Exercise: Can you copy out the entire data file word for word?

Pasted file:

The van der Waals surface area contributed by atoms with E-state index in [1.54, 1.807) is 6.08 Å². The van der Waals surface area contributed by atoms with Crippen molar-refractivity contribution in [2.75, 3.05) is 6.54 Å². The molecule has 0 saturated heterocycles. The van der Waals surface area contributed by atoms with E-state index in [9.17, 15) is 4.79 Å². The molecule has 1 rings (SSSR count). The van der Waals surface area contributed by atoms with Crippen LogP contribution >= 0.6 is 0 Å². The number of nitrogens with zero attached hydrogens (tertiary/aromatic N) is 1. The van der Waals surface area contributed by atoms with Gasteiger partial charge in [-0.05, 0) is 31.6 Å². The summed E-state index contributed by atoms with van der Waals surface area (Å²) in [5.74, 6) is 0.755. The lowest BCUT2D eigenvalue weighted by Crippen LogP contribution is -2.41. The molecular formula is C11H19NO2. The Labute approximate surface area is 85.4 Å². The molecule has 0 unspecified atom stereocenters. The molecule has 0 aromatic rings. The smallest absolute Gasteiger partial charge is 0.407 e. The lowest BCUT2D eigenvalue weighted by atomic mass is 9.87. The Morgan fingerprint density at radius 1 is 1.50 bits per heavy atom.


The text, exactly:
The van der Waals surface area contributed by atoms with E-state index in [1.54, 1.807) is 6.08 Å². The van der Waals surface area contributed by atoms with Crippen molar-refractivity contribution in [2.75, 3.05) is 6.54 Å². The molecule has 0 saturated heterocycles. The van der Waals surface area contributed by atoms with E-state index in [9.17, 15) is 4.79 Å². The molecule has 1 rings (SSSR count). The van der Waals surface area contributed by atoms with Crippen LogP contribution >= 0.6 is 0 Å². The number of nitrogens with zero attached hydrogens (tertiary/aromatic N) is 1. The van der Waals surface area contributed by atoms with Gasteiger partial charge in [-0.05, 0) is 31.6 Å². The summed E-state index contributed by atoms with van der Waals surface area (Å²) in [5.74, 6) is 0.755. The lowest BCUT2D eigenvalue weighted by Crippen LogP contribution is -2.41. The molecular formula is C11H19NO2. The Labute approximate surface area is 85.4 Å². The molecule has 0 unspecified atom stereocenters. The molecule has 0 aromatic rings. The smallest absolute Gasteiger partial charge is 0.407 e. The lowest BCUT2D eigenvalue weighted by atomic mass is 9.87. The Morgan fingerprint density at radius 1 is 1.50 bits per heavy atom.